- Try eating a zone balanced, reduced carbohydrate diet. Focus on getting your carbs from fibrous colourful vegetables and fruit – they increase polyphenols and antioxidants which are anti-inflammatory. They also increase the alkalinity of your diet which helps you retain calcium. Higher calcium levels are linked with less PMS
- Magnesium: Double-blind studies have found magnesium supplementation to be effective for treating primary dysmenorrhoea. It has vaso-dilatory and muscle relaxant effects, as well as inhibiting the synthesis of prostaglandin F2 alpha (a pro-inflammatory hormone).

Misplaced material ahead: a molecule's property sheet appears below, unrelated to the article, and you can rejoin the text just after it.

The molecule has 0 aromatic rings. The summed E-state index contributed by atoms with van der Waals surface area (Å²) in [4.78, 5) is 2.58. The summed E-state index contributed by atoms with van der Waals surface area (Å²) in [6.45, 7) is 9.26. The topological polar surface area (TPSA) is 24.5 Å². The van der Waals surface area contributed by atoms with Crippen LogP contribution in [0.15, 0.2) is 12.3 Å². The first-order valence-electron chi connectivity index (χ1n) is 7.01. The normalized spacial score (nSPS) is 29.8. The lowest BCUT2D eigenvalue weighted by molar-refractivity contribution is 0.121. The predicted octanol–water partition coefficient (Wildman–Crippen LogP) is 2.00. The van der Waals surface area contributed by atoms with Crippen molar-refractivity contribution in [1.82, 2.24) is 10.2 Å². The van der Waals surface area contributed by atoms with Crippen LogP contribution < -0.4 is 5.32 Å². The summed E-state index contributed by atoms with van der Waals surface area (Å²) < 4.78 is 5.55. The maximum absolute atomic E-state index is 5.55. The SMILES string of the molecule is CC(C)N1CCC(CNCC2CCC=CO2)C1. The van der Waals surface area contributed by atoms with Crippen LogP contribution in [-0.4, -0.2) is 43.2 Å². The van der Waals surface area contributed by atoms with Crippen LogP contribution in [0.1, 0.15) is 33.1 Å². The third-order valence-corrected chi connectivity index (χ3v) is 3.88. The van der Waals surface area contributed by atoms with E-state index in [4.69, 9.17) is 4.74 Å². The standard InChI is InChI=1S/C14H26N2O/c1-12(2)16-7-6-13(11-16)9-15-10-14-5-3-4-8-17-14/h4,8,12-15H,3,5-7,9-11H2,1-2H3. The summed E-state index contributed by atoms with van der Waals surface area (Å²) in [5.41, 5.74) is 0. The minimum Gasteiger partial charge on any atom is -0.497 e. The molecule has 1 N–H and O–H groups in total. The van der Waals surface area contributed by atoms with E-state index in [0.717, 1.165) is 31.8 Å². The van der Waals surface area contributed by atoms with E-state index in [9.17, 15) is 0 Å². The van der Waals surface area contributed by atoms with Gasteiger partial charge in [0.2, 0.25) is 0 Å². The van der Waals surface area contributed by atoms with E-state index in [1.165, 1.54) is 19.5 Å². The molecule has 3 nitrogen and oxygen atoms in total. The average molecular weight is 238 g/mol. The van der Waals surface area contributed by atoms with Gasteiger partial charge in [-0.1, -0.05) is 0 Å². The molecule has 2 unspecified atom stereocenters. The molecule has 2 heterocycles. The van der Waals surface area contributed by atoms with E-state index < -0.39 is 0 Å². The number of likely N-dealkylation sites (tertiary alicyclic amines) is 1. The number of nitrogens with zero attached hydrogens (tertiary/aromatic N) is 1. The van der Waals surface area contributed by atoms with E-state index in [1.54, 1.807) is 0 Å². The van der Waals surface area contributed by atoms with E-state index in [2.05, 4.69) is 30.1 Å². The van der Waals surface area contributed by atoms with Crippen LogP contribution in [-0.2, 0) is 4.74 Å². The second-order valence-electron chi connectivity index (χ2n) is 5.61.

- Zinc: in one study 1 to 3 x 30mg doses were given daily for one to four days prior to onset of menses, and prevented virtually all menstrual cramping
- Vitamin E, mixed tocopherols, 200iu per day, is shown to reduce cramps and bleeding.
- Cut out or minimise oils that contain Omega 6, as these can convert to inflammatory prostaglandins. Use oils that are high in monounsaturated fat (Omega 9) such as olive oil, nuts, especially macadamia and avocado.
- Minimise arachidonic acid – this fat is the building block of inflammatory prostaglandins and is found in fatty red grain fed meat and egg yolks from grain fed chickens. Eat grass fed meat.